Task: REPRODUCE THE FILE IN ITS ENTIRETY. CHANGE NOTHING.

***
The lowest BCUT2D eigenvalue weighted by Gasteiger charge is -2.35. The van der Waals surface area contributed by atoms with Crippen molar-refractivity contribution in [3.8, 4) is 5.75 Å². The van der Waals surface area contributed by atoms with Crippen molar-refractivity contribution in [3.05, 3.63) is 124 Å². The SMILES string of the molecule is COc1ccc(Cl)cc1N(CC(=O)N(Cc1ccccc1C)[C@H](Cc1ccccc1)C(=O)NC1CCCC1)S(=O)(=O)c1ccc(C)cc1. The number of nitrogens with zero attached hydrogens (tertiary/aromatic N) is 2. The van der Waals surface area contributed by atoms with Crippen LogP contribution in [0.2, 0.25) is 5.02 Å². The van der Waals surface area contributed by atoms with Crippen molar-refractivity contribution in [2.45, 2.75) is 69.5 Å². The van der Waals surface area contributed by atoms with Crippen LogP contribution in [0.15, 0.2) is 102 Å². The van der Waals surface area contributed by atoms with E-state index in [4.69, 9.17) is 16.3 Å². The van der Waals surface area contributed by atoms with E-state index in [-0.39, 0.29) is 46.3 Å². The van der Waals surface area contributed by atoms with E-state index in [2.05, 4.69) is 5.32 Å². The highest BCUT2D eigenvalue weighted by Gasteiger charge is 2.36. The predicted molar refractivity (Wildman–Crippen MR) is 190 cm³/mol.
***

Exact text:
The lowest BCUT2D eigenvalue weighted by Gasteiger charge is -2.35. The van der Waals surface area contributed by atoms with Crippen molar-refractivity contribution in [3.8, 4) is 5.75 Å². The van der Waals surface area contributed by atoms with Crippen molar-refractivity contribution in [3.05, 3.63) is 124 Å². The SMILES string of the molecule is COc1ccc(Cl)cc1N(CC(=O)N(Cc1ccccc1C)[C@H](Cc1ccccc1)C(=O)NC1CCCC1)S(=O)(=O)c1ccc(C)cc1. The number of nitrogens with zero attached hydrogens (tertiary/aromatic N) is 2. The van der Waals surface area contributed by atoms with Crippen LogP contribution in [0.2, 0.25) is 5.02 Å². The van der Waals surface area contributed by atoms with Crippen molar-refractivity contribution in [2.45, 2.75) is 69.5 Å². The van der Waals surface area contributed by atoms with Crippen LogP contribution in [0.15, 0.2) is 102 Å². The van der Waals surface area contributed by atoms with E-state index in [4.69, 9.17) is 16.3 Å². The van der Waals surface area contributed by atoms with E-state index in [-0.39, 0.29) is 46.3 Å². The van der Waals surface area contributed by atoms with E-state index in [2.05, 4.69) is 5.32 Å². The highest BCUT2D eigenvalue weighted by Gasteiger charge is 2.36. The predicted molar refractivity (Wildman–Crippen MR) is 190 cm³/mol.